December 22, 2016 / 11:45 AM / 3 years ago

Sri Lankan rupee slips on importer dollar demand

COLOMBO, Dec 22 (Reuters) - The Sri Lankan rupee closed marginally weaker on Thursday as importer demand for the greenback outpaced inflows from remittances and dollar conversions by exporters, dealers said.

Also, weighing on sentiment were dollar purchases by state-controlled banks in the absence of central bank intervention to curb the fall in the rupee, they added.

Rupee forwards were active, with one-week forwards closing at 150.70/90 per dollar, compared with Wednesday’s close of 150.50/90.

“The central bank is also keeping away from intervention. So, we see banks buying with the available offers with no directions,” said a currency dealer, asking not to be named.

The central bank is buying dollars to build up reserves, in line with its commitment to the International Monetary Fund, dealers said.

Spot-next forwards and the spot rupee were hardly traded, dealers said.

Other dealers said the central bank would have to let the currency depreciate or raise key policy rates at a monetary board meeting later this month.

Finance Minister Ravi Karunanayake told Reuters in an interview on Tuesday that the currency would recover and be steady next year with expected foreign inflows.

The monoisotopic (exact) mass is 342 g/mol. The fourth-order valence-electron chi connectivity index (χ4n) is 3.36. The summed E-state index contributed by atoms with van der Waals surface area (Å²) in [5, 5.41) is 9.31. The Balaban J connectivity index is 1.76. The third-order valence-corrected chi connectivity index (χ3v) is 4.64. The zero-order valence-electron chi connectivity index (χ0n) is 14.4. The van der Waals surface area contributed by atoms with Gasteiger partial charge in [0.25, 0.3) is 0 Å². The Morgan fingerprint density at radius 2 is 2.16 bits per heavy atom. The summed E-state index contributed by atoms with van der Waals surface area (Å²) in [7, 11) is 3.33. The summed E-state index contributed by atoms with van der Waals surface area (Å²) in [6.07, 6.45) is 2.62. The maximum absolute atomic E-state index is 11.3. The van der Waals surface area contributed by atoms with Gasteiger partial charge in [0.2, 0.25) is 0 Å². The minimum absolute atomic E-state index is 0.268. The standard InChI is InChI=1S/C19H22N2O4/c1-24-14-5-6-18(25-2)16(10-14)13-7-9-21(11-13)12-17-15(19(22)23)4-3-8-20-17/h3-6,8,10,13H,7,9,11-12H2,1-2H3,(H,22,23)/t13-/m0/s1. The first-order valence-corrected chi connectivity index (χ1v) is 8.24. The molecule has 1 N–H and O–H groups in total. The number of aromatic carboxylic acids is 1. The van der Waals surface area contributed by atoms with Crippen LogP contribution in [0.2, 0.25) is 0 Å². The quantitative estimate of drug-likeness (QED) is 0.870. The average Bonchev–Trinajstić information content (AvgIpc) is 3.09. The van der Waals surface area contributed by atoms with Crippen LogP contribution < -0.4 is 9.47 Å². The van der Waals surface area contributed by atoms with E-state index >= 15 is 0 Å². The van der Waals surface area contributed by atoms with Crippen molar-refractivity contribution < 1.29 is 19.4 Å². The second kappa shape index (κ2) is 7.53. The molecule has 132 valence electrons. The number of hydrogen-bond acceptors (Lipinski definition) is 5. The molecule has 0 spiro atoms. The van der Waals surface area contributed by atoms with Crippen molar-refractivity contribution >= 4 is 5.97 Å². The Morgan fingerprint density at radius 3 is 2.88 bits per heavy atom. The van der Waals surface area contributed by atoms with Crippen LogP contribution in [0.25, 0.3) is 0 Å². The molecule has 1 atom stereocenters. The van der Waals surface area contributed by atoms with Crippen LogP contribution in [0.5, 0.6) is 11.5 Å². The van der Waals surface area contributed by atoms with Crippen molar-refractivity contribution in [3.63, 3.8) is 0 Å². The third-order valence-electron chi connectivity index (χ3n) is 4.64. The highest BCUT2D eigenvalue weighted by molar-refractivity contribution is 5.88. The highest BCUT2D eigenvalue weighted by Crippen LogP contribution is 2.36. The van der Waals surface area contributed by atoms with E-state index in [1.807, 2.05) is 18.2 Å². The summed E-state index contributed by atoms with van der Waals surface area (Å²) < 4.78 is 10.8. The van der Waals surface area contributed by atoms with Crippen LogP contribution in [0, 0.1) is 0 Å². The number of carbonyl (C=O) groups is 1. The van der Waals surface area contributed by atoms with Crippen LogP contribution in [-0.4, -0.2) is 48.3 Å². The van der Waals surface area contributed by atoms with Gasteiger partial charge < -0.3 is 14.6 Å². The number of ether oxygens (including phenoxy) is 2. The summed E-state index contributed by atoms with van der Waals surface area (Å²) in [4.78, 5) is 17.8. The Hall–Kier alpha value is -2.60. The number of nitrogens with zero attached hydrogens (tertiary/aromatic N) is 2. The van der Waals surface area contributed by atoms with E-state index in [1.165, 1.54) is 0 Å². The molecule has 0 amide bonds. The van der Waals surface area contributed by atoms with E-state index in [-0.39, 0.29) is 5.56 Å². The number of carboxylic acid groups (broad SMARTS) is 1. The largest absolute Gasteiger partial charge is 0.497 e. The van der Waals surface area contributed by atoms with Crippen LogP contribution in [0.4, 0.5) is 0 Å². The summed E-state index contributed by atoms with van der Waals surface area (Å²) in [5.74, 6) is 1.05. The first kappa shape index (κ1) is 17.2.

The central bank increased the spot reference rate by 30 cents to 149.10 after the Fed raised interest rates by 25 basis points last week. It raised the reference rate by a total 40 cents last week.

The rupee usually rises in December ahead of Christmas and New Year due to remittances from expatriates, but dealers said the currency was expected to face pressure this time due to higher dollar demand from importers following the Fed rate hike.

Analysts said they expect some capital outflows as an immediate reaction to the Fed rate hike, and have expressed concern that the government’s foreign borrowing cost would rise in the short term.

Foreign investors net sold 52.3 billion rupees ($350.77 million) of government securities in the eight weeks ended Dec. 14. (Reporting by Shihar Aneez; Editing by Subhranshu Sahu)

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